A short guide to Texas’ eviction policies during the pandemic

by | Aug 11, 2020 | Housing, Policy

The federal moratorium on evictions expired on July 24th and President Trump’s executive order does little to help renters. Around 20 million Americans are now at risk of being evicted from their homes. Like many other issues during the COVID-19 pandemic, the problem is being left to local governments to solve. Here’s a quick guide to the eviction policies of major metropolitan areas in Texas. 

Austin

The same day that the federal moratorium expired, Mayor Steve Adler extended a local moratorium on residential evictions until September 30. Travis County Judge Sam Briscoe issued a similar order prohibiting eviction proceedings until September 30. Adler’s order does not forgive rent payments but it does give renters extra time to come up with the money to pay overdue rent.

Dallas 

Dallas’ moratorium has already ended and hundreds of eviction proceedings have already begun. However, there are still protections in place for renters facing eviction due to the pandemic.  Under an ordinance passed in April, landlords are required to give tenants a warning of possible eviction. After the warning, tenants have 21 days to provide documentation of financial hardship due to COVID-19, then another 39 days to reach a payment plan agreement with their landlord. 

Houston

Houston has no moratorium and never implemented one. Housing advocates have urged for the city to implement a 60-day grace period on evictions but Mayor Sylvester Turner has refused to put it on the city council agenda. However, Houston has created a rent relief program which it recently added $20 million to. Under the conditions of the program, if a landlord receives funding for just one tenant then they cannot evict any residents through September. Landlords must also waive late fees and interest on late payments, as well as come up with a payment plan for tenants struggling to pay rent.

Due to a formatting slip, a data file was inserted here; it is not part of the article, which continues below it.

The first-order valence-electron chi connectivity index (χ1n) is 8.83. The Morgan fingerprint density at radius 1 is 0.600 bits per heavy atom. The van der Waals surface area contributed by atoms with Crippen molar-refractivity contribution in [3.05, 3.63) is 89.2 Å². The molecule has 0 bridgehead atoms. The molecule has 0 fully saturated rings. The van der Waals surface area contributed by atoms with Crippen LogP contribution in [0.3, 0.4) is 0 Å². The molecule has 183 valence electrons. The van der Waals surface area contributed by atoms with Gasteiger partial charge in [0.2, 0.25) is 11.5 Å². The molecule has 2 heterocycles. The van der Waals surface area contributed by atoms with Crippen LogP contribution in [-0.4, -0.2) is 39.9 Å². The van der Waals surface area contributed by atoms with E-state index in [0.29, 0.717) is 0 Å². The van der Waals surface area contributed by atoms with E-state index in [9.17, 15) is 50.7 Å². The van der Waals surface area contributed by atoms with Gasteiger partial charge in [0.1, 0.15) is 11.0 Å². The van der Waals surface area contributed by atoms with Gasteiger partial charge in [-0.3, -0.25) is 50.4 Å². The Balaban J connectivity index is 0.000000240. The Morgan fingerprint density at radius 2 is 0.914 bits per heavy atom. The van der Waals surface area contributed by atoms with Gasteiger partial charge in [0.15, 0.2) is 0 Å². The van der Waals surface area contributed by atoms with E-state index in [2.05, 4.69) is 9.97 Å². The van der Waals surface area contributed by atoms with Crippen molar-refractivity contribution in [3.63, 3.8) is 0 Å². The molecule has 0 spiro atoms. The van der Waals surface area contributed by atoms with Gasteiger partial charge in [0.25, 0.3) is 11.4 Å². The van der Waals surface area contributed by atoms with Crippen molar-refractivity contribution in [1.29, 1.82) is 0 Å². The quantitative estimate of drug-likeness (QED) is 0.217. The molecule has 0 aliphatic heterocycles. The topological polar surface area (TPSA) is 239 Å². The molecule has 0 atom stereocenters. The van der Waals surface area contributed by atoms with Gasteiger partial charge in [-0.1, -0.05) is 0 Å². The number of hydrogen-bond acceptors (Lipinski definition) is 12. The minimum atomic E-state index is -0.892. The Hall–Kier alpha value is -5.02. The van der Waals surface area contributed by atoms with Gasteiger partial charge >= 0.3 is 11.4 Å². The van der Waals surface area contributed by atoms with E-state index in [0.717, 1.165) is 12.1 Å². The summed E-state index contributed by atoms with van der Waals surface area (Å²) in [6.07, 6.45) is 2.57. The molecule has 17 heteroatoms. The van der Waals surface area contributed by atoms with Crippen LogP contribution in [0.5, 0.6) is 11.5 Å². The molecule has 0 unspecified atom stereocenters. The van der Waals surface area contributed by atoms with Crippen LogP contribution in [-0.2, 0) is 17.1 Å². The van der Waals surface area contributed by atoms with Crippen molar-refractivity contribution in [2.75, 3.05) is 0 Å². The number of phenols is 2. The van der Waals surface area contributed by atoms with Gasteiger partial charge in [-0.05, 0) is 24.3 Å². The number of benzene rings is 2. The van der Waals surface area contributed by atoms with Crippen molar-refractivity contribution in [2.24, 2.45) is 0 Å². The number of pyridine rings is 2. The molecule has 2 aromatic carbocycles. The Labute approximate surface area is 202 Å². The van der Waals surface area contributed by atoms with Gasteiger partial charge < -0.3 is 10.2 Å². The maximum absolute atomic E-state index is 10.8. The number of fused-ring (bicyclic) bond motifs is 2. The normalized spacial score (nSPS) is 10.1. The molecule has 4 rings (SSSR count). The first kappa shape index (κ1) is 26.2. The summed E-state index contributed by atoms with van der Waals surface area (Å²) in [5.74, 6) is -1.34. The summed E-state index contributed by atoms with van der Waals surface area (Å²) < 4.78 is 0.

San Antonio

Bexar County’s moratorium has expired. Since then, enforcement of evictions in San Antonio has been very unequal. San Antonio does have one of the largest emergency housing fund in Texas, and one of the largest in the country. For every that is approved, the city will pay up to three months of rent and utilities, or up to $5,000, as well as internet costs and up to $300 in cash. Of the $50 million earmarked for rental and mortgage assistance, about $20 million remains. The city also requires that landlords provide tenants with a document informing them of their rights when they seek to evict them.

Photo: Bill Oxford/Getty Images

Editorial Assistant/Staff Writer | + posts

William serves as a staff writer and editorial assistant at the Texas Signal, where he edits and posts articles and writes on topics ranging from national security to Louie Gohmert's plan to alter the orbit of planets. William has worked on Democratic campaigns in Texas, Colorado, and North Carolina and is an internet meme expert.

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